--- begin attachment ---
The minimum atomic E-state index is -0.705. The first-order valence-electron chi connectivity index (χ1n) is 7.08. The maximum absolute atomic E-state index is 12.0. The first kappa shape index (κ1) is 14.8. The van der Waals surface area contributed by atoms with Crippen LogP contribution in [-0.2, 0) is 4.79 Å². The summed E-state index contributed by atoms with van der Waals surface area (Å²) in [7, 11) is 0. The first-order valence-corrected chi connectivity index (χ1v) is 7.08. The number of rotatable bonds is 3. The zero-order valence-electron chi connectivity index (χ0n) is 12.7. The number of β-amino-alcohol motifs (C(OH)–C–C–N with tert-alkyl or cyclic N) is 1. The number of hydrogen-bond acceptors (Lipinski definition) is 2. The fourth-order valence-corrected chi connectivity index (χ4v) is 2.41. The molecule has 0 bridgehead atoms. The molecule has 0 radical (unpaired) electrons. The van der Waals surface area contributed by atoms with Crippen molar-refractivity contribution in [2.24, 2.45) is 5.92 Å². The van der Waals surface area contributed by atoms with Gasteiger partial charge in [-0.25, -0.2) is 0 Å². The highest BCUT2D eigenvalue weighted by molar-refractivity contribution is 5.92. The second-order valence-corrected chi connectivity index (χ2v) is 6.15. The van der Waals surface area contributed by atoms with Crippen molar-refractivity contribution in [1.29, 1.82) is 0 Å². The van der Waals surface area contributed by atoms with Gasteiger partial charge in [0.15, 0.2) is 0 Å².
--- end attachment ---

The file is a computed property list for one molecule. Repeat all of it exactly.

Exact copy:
The minimum atomic E-state index is -0.705. The first-order valence-electron chi connectivity index (χ1n) is 7.08. The maximum absolute atomic E-state index is 12.0. The first kappa shape index (κ1) is 14.8. The van der Waals surface area contributed by atoms with Crippen LogP contribution in [-0.2, 0) is 4.79 Å². The summed E-state index contributed by atoms with van der Waals surface area (Å²) in [7, 11) is 0. The first-order valence-corrected chi connectivity index (χ1v) is 7.08. The number of rotatable bonds is 3. The zero-order valence-electron chi connectivity index (χ0n) is 12.7. The number of β-amino-alcohol motifs (C(OH)–C–C–N with tert-alkyl or cyclic N) is 1. The number of hydrogen-bond acceptors (Lipinski definition) is 2. The fourth-order valence-corrected chi connectivity index (χ4v) is 2.41. The molecule has 0 bridgehead atoms. The molecule has 0 radical (unpaired) electrons. The van der Waals surface area contributed by atoms with Crippen molar-refractivity contribution in [2.24, 2.45) is 5.92 Å². The van der Waals surface area contributed by atoms with Gasteiger partial charge in [-0.25, -0.2) is 0 Å². The highest BCUT2D eigenvalue weighted by molar-refractivity contribution is 5.92. The second-order valence-corrected chi connectivity index (χ2v) is 6.15. The van der Waals surface area contributed by atoms with Crippen molar-refractivity contribution in [1.29, 1.82) is 0 Å². The van der Waals surface area contributed by atoms with Gasteiger partial charge in [0.15, 0.2) is 0 Å².